Voices of the NPAP

Saleia Afele-Faamuli

 

Saleia Afele-Faamuli, PhD, MPH
National Program Leader
National Institute of Food and Agriculture (NIFA), USDA

 

 

Which of the 8 Sectors are you involved in and why did you choose that particular sector?
I identify with the Public Health Sector due to the thrust of my 30+ years of work experience in promoting overall community health and well-being through nutrition education and physical activity. I've been in the land grant system for 30 years including the last 9 years in NIFA. NIFA works primarily with Land Grant institutions in the nation to support research, education, and extension in food and agricultural sciences and related fields. I began at the University of Hawaii Manoa Campus before moving to American Samoa Community College to institute EFNEP (Expanded Food and Nutrition Education Program) and assist in developing the Land Grant Program in 1982. Right from the start I promoted and integrated nutrition and physical activity in classroom and community curricula for all age groups. These important sciences must go hand in hand. And the Land Grant system has it!

What's most exciting to you about the U.S. having a National Physical Activity Plan?
Similar to the USDA Dietary Guidelines, the federal government has released the comprehensive Physical Activity Guidelines for Americans. This is exciting! We have arrived! Nutrition and physical activity partnership is a must for all Americans! Making daily healthy food choices is just as important as making daily physical activity moves and strides. As research shows, the combined nutrition and physical activity effort would certainly improve health and bring down substantial spending on obesity and obesity-related diseases. And yes, the success of the National Physical Activity Plan will be observed if it is operated by a diverse partnership of government, schools K-12 and higher, community organizations, churches, non-profits, health, nutrition and physical activity professionals, etc. collaborating and working together. Engaging everyone in the “village” on this important plan is a successful start.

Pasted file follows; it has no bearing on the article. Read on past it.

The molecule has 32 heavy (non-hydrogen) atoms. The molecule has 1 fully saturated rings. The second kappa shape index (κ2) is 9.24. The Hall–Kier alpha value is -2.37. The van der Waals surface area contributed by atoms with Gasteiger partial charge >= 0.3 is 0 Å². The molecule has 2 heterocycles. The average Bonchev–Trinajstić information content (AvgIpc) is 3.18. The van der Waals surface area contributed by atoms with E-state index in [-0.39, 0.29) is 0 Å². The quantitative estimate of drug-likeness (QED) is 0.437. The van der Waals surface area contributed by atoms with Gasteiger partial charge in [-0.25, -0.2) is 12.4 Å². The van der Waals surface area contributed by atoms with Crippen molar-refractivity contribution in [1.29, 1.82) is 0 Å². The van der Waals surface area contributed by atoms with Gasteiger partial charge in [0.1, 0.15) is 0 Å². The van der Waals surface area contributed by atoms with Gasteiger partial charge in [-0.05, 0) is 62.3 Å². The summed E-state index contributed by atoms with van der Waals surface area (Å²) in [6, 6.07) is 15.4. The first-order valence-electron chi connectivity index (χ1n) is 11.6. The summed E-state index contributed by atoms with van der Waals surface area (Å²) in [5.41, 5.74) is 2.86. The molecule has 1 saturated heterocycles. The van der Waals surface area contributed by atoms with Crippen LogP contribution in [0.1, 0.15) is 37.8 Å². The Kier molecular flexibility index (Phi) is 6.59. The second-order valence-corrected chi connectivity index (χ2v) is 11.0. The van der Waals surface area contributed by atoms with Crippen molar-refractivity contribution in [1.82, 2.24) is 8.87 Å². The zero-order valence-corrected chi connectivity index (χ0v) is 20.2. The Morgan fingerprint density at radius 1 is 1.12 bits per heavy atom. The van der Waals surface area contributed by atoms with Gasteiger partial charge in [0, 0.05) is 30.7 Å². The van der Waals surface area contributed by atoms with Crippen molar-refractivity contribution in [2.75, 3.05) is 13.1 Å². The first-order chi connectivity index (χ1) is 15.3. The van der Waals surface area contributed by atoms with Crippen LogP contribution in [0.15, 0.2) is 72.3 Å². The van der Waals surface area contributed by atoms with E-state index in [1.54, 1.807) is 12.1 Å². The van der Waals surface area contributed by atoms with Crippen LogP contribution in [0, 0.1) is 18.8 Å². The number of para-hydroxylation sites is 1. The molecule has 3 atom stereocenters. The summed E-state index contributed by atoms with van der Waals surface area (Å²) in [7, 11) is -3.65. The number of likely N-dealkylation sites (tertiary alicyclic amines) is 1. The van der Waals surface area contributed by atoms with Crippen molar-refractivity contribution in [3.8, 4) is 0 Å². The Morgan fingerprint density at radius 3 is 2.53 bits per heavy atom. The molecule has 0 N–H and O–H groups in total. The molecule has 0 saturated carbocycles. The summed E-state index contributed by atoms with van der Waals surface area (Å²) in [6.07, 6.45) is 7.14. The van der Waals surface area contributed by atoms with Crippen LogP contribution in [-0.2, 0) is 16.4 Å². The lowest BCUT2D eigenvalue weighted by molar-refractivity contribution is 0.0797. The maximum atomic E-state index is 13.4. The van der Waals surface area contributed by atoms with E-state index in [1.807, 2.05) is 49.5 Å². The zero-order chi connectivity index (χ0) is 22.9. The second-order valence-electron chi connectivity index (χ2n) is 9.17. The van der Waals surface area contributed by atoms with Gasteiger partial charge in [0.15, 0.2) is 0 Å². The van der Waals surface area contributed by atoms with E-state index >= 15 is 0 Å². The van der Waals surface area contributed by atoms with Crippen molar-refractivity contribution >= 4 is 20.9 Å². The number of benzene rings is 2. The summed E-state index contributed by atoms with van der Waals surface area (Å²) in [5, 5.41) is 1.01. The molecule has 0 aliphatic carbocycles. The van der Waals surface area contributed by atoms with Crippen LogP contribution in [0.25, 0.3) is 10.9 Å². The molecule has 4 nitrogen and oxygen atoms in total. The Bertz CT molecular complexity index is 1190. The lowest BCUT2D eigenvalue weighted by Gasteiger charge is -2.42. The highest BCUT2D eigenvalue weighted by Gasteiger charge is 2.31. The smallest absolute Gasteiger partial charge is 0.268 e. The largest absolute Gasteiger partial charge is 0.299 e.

What will success of the NPAP look like to you in 3 years, 5 years? 10 years?
In 3 years, recruitment of all the partners is completed/continued; assessment of existing national and international plans for lessons learned for practical and applicable community intervention plans continue; active promotion and advertising of forthcoming plan. National/state/local politicians and Plan leaders are empowered, supportive, and taking the lead in physical activity in their respective communities. In 5 years, 80-100% have at least heard about NPAP and 50% actually doing some physical activity daily. In 10 years, 100% know what NPAP is and 80-100% are physically active at least 3-5 times a week, spurts of 10min physical activity routines non-stop, 30-45mins physical activity regimen non-stop.

 

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